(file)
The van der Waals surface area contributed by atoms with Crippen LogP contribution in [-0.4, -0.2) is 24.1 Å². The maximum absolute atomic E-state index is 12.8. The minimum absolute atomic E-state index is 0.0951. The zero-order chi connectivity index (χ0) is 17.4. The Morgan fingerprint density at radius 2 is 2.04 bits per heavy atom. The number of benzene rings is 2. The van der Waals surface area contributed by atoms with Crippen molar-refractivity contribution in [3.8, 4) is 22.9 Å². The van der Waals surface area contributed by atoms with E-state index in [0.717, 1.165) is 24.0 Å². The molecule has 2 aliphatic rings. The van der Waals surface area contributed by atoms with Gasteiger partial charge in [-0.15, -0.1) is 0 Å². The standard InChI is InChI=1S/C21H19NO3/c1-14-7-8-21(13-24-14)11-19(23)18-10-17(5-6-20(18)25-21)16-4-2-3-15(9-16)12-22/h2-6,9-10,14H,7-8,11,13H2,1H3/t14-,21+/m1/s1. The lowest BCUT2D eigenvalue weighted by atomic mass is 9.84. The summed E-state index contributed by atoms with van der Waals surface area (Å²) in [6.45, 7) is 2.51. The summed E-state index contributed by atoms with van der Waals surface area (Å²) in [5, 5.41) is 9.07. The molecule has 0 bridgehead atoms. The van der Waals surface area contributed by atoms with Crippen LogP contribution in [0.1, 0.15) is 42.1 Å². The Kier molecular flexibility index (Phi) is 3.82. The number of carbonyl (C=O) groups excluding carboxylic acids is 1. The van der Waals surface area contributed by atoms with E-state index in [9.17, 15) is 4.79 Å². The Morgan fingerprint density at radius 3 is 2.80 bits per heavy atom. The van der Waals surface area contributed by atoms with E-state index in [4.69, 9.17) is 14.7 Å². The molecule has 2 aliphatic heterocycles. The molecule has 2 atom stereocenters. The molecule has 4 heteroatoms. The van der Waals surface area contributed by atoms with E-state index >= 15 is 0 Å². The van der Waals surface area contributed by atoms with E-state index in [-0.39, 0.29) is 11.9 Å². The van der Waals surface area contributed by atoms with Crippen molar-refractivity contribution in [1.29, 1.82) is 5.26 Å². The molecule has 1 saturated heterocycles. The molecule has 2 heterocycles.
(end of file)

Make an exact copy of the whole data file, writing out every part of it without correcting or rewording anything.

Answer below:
The van der Waals surface area contributed by atoms with Crippen LogP contribution in [-0.4, -0.2) is 24.1 Å². The maximum absolute atomic E-state index is 12.8. The minimum absolute atomic E-state index is 0.0951. The zero-order chi connectivity index (χ0) is 17.4. The Morgan fingerprint density at radius 2 is 2.04 bits per heavy atom. The number of benzene rings is 2. The van der Waals surface area contributed by atoms with Crippen molar-refractivity contribution in [3.8, 4) is 22.9 Å². The van der Waals surface area contributed by atoms with E-state index in [0.717, 1.165) is 24.0 Å². The molecule has 2 aliphatic rings. The van der Waals surface area contributed by atoms with Gasteiger partial charge in [-0.15, -0.1) is 0 Å². The standard InChI is InChI=1S/C21H19NO3/c1-14-7-8-21(13-24-14)11-19(23)18-10-17(5-6-20(18)25-21)16-4-2-3-15(9-16)12-22/h2-6,9-10,14H,7-8,11,13H2,1H3/t14-,21+/m1/s1. The lowest BCUT2D eigenvalue weighted by atomic mass is 9.84. The summed E-state index contributed by atoms with van der Waals surface area (Å²) in [6.45, 7) is 2.51. The summed E-state index contributed by atoms with van der Waals surface area (Å²) in [5, 5.41) is 9.07. The molecule has 0 bridgehead atoms. The van der Waals surface area contributed by atoms with Crippen LogP contribution in [0.1, 0.15) is 42.1 Å². The Kier molecular flexibility index (Phi) is 3.82. The number of carbonyl (C=O) groups excluding carboxylic acids is 1. The van der Waals surface area contributed by atoms with E-state index in [9.17, 15) is 4.79 Å². The Morgan fingerprint density at radius 3 is 2.80 bits per heavy atom. The van der Waals surface area contributed by atoms with E-state index in [4.69, 9.17) is 14.7 Å². The molecule has 2 aliphatic heterocycles. The molecule has 2 atom stereocenters. The molecule has 4 heteroatoms. The van der Waals surface area contributed by atoms with E-state index >= 15 is 0 Å². The van der Waals surface area contributed by atoms with E-state index in [-0.39, 0.29) is 11.9 Å². The van der Waals surface area contributed by atoms with Crippen molar-refractivity contribution in [1.29, 1.82) is 5.26 Å². The molecule has 1 saturated heterocycles. The molecule has 2 heterocycles.